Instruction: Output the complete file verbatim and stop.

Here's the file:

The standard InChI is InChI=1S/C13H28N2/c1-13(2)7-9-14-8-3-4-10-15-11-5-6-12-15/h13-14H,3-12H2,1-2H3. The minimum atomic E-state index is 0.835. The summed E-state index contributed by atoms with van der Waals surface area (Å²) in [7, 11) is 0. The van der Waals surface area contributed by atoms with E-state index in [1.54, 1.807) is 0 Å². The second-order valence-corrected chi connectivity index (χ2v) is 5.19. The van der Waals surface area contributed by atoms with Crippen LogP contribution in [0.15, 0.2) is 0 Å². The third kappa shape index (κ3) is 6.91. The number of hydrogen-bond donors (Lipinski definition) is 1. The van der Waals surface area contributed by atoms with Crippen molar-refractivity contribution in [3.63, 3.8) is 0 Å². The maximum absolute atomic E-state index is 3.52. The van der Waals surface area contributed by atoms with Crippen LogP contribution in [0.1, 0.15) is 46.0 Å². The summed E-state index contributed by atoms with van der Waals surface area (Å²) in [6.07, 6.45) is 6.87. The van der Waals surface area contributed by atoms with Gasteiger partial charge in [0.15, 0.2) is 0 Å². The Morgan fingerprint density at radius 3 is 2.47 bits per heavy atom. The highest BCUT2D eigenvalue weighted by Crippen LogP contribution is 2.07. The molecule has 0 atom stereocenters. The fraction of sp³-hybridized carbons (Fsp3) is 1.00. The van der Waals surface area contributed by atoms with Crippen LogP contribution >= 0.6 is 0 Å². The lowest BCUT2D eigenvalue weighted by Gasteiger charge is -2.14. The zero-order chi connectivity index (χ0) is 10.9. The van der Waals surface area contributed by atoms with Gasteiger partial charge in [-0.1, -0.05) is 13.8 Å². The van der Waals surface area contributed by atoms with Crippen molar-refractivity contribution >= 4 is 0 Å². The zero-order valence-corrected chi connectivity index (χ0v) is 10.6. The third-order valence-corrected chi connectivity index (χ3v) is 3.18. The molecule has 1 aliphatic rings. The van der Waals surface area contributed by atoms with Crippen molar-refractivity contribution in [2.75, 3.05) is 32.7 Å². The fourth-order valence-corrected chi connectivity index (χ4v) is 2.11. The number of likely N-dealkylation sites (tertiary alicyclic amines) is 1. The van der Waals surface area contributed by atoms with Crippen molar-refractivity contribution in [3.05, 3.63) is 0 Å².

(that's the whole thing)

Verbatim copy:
The standard InChI is InChI=1S/C13H28N2/c1-13(2)7-9-14-8-3-4-10-15-11-5-6-12-15/h13-14H,3-12H2,1-2H3. The minimum atomic E-state index is 0.835. The summed E-state index contributed by atoms with van der Waals surface area (Å²) in [7, 11) is 0. The van der Waals surface area contributed by atoms with E-state index in [1.54, 1.807) is 0 Å². The second-order valence-corrected chi connectivity index (χ2v) is 5.19. The van der Waals surface area contributed by atoms with Crippen LogP contribution in [0.15, 0.2) is 0 Å². The third kappa shape index (κ3) is 6.91. The number of hydrogen-bond donors (Lipinski definition) is 1. The van der Waals surface area contributed by atoms with Crippen molar-refractivity contribution in [3.63, 3.8) is 0 Å². The maximum absolute atomic E-state index is 3.52. The van der Waals surface area contributed by atoms with Crippen LogP contribution in [0.1, 0.15) is 46.0 Å². The summed E-state index contributed by atoms with van der Waals surface area (Å²) in [6.07, 6.45) is 6.87. The van der Waals surface area contributed by atoms with Gasteiger partial charge in [0.15, 0.2) is 0 Å². The Morgan fingerprint density at radius 3 is 2.47 bits per heavy atom. The highest BCUT2D eigenvalue weighted by Crippen LogP contribution is 2.07. The molecule has 0 atom stereocenters. The fraction of sp³-hybridized carbons (Fsp3) is 1.00. The van der Waals surface area contributed by atoms with Crippen LogP contribution >= 0.6 is 0 Å². The lowest BCUT2D eigenvalue weighted by Gasteiger charge is -2.14. The zero-order chi connectivity index (χ0) is 10.9. The van der Waals surface area contributed by atoms with Gasteiger partial charge in [-0.1, -0.05) is 13.8 Å². The van der Waals surface area contributed by atoms with Crippen molar-refractivity contribution >= 4 is 0 Å². The zero-order valence-corrected chi connectivity index (χ0v) is 10.6. The third-order valence-corrected chi connectivity index (χ3v) is 3.18. The molecule has 1 aliphatic rings. The van der Waals surface area contributed by atoms with Crippen molar-refractivity contribution in [2.75, 3.05) is 32.7 Å². The fourth-order valence-corrected chi connectivity index (χ4v) is 2.11. The number of likely N-dealkylation sites (tertiary alicyclic amines) is 1. The van der Waals surface area contributed by atoms with Crippen molar-refractivity contribution in [3.05, 3.63) is 0 Å².